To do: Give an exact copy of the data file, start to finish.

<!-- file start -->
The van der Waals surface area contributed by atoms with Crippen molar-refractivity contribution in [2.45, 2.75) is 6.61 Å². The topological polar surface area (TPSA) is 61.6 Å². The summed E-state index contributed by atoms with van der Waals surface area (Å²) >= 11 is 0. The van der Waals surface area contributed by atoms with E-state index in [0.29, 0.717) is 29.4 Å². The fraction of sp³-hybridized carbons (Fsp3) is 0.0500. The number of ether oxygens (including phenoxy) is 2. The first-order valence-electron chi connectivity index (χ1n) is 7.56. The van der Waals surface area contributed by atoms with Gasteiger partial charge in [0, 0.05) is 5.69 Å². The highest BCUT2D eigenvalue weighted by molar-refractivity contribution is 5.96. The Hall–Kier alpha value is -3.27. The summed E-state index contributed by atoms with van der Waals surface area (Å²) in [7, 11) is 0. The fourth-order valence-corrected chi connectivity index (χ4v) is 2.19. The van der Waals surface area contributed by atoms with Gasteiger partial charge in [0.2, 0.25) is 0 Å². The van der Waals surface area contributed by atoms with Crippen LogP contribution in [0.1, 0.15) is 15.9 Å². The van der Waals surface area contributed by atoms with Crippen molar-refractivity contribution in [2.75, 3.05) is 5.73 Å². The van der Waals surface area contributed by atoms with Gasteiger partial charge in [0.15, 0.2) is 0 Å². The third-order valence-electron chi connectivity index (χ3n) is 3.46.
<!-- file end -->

The van der Waals surface area contributed by atoms with Crippen molar-refractivity contribution in [2.45, 2.75) is 6.61 Å². The topological polar surface area (TPSA) is 61.6 Å². The summed E-state index contributed by atoms with van der Waals surface area (Å²) >= 11 is 0. The van der Waals surface area contributed by atoms with E-state index in [0.29, 0.717) is 29.4 Å². The fraction of sp³-hybridized carbons (Fsp3) is 0.0500. The number of ether oxygens (including phenoxy) is 2. The first-order valence-electron chi connectivity index (χ1n) is 7.56. The van der Waals surface area contributed by atoms with Gasteiger partial charge in [0, 0.05) is 5.69 Å². The highest BCUT2D eigenvalue weighted by molar-refractivity contribution is 5.96. The Hall–Kier alpha value is -3.27. The summed E-state index contributed by atoms with van der Waals surface area (Å²) in [7, 11) is 0. The fourth-order valence-corrected chi connectivity index (χ4v) is 2.19. The van der Waals surface area contributed by atoms with Gasteiger partial charge in [0.2, 0.25) is 0 Å². The van der Waals surface area contributed by atoms with Crippen LogP contribution in [0.1, 0.15) is 15.9 Å². The van der Waals surface area contributed by atoms with Crippen molar-refractivity contribution in [2.75, 3.05) is 5.73 Å². The van der Waals surface area contributed by atoms with Gasteiger partial charge in [0.15, 0.2) is 0 Å². The third-order valence-electron chi connectivity index (χ3n) is 3.46.